What EXACTLY the MCAS claims to test vs. my daughter. The test AS DESIGNED cannot assess what it claims to in regards to my daughter.

From the Commonwealth: (Note the second bullet, emphasis mine)
Massachusetts Comprehensive Assessment System
About the MCAS
Background

The Massachusetts Comprehensive Assessment System (MCAS) is designed to meet the requirements of the Education Reform Law of 1993. This law specifies that the testing program must

  • test all public school students in Massachusetts, including students with disabilities and limited English proficient students;
  • measure performance based on the Massachusetts Curriculum Framework learning standards;
  • report on the performance of individual students, schools, and districts.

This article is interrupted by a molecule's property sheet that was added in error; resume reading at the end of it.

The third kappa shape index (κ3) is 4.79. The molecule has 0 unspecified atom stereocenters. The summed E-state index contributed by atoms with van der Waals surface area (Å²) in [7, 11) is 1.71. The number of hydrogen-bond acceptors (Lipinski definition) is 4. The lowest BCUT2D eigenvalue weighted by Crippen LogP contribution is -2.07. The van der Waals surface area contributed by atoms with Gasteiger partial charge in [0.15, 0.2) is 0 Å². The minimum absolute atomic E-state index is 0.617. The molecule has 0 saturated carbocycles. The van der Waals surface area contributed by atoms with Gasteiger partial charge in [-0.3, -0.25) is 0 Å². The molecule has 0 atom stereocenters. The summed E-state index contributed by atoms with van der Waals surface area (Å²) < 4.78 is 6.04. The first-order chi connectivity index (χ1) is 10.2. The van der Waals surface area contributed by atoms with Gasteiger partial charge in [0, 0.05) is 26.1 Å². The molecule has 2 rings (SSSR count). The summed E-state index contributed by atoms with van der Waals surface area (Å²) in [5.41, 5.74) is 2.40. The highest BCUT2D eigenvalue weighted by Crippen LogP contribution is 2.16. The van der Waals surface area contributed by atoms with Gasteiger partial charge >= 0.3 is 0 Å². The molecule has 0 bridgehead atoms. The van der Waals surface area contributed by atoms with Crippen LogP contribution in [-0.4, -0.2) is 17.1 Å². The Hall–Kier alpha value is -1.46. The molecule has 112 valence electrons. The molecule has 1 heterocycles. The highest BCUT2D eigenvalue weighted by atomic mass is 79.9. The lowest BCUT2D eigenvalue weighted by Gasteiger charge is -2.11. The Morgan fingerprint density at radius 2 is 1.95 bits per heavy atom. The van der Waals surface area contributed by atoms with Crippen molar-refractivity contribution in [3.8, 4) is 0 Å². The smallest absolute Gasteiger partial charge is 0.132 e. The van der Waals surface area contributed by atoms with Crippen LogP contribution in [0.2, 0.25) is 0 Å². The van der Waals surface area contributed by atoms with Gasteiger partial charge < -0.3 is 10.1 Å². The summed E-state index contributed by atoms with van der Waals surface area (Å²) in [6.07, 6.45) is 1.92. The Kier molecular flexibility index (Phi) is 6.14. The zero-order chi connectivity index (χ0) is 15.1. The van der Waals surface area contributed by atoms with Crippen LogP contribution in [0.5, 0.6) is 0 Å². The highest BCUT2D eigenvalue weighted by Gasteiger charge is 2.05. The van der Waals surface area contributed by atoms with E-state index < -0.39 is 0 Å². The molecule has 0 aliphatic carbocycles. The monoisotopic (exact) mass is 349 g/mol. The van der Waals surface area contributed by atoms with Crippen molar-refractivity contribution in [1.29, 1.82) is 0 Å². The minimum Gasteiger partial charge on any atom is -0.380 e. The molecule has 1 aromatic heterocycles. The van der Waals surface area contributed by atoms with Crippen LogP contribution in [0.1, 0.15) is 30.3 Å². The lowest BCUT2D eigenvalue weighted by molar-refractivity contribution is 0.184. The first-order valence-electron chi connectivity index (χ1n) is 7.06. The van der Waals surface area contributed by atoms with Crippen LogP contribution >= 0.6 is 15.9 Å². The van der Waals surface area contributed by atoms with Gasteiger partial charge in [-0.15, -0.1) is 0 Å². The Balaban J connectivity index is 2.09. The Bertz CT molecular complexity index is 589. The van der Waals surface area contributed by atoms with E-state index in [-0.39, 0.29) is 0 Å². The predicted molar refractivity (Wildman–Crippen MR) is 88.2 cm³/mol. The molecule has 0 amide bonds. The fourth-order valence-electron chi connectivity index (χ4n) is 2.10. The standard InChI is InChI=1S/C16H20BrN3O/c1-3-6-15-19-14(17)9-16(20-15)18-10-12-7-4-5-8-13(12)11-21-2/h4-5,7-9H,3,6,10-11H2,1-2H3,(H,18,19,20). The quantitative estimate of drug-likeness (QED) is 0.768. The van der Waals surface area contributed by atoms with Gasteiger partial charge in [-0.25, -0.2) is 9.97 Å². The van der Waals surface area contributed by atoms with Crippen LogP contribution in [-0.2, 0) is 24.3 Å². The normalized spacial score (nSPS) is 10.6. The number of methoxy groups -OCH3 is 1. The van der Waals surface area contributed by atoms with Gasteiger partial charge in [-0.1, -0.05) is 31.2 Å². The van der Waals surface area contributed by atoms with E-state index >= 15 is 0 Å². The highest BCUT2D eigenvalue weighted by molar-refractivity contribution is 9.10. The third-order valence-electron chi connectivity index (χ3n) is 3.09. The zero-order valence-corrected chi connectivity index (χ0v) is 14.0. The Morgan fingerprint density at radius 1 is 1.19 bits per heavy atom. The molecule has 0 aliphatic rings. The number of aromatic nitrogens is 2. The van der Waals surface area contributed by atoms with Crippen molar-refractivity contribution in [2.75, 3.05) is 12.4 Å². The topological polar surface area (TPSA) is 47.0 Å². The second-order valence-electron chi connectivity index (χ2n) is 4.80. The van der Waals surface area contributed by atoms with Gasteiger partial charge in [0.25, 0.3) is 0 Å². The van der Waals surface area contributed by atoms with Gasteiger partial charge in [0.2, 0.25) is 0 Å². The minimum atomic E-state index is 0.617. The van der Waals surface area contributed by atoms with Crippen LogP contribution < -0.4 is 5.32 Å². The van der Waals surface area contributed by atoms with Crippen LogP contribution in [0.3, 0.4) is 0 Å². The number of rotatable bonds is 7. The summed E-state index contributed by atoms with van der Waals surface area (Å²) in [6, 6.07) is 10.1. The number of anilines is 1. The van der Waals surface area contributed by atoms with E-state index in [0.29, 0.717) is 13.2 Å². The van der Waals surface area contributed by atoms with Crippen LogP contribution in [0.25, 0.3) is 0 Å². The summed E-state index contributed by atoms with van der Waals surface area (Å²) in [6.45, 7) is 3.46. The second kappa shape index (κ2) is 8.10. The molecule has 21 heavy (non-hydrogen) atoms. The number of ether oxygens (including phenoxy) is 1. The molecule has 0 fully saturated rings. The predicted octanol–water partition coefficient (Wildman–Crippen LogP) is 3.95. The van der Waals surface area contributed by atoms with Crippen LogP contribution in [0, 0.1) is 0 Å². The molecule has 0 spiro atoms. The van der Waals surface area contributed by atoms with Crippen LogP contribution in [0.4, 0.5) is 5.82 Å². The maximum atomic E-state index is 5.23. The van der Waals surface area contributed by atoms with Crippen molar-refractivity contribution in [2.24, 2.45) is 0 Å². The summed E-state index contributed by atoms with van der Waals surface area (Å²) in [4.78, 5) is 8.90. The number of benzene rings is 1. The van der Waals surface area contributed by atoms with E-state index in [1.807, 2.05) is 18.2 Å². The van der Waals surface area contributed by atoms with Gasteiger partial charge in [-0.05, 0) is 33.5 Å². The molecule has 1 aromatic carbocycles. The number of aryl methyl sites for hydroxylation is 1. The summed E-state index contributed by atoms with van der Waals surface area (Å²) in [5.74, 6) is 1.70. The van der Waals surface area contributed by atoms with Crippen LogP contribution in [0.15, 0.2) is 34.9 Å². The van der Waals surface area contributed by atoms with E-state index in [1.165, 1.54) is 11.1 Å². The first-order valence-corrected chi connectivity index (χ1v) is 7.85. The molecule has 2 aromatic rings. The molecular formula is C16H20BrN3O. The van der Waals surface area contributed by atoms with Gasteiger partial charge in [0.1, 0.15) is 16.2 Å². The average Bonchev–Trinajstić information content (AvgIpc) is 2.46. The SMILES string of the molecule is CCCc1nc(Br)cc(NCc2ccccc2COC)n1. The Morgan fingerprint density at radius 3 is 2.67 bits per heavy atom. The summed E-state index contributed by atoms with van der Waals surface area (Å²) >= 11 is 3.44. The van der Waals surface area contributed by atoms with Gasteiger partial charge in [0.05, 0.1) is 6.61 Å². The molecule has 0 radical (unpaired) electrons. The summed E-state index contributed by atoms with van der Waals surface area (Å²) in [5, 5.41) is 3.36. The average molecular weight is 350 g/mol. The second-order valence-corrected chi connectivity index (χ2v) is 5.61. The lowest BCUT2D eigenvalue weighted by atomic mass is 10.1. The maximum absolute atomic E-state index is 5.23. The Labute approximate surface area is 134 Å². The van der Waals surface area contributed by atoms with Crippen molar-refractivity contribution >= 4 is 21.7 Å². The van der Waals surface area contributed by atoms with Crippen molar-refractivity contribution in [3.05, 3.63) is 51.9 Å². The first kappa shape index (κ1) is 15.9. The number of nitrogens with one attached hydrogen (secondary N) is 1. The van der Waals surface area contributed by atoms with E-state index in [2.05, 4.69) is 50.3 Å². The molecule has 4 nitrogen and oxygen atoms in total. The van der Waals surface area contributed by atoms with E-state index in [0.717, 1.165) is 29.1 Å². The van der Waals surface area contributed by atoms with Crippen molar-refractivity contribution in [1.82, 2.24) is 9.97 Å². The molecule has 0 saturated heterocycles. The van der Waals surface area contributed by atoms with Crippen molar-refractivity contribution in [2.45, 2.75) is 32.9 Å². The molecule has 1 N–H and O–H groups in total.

As required by the Education Reform Law, students must pass the grade 10 tests in English Language Arts (ELA) and Mathematics as one condition of eligibility for a high school diploma (in addition to fulfilling local requirements).


Keeping in mind that my daughter cannot show she understands what the number one means, cannot choose between two objects, cannot communicate at all, this is the age appropriate list from the curriculum framework that she should be tested on:

From the Massachusetts Curriculum Framework, Math page 78:

Students engage in problem solving, communicating, reasoning, connecting, and representing as they:

10.N.1 Identify and use the properties of operations on real numbers, including the associative, commutative, and distributive properties; the existence of the identity and inverse elements for addition and multiplication; the existence of nth roots of positive real numbers for any positive integer n; and the inverse relationship between taking the nth root of and the nth power of a positive real number.

10.N.2 Simplify numerical expressions, including those involving positive integer exponents or the absolute value, e.g., 3(24 – 1) = 45, 4|3 – 5| + 6 = 14; apply such simplifications in the solution of problems.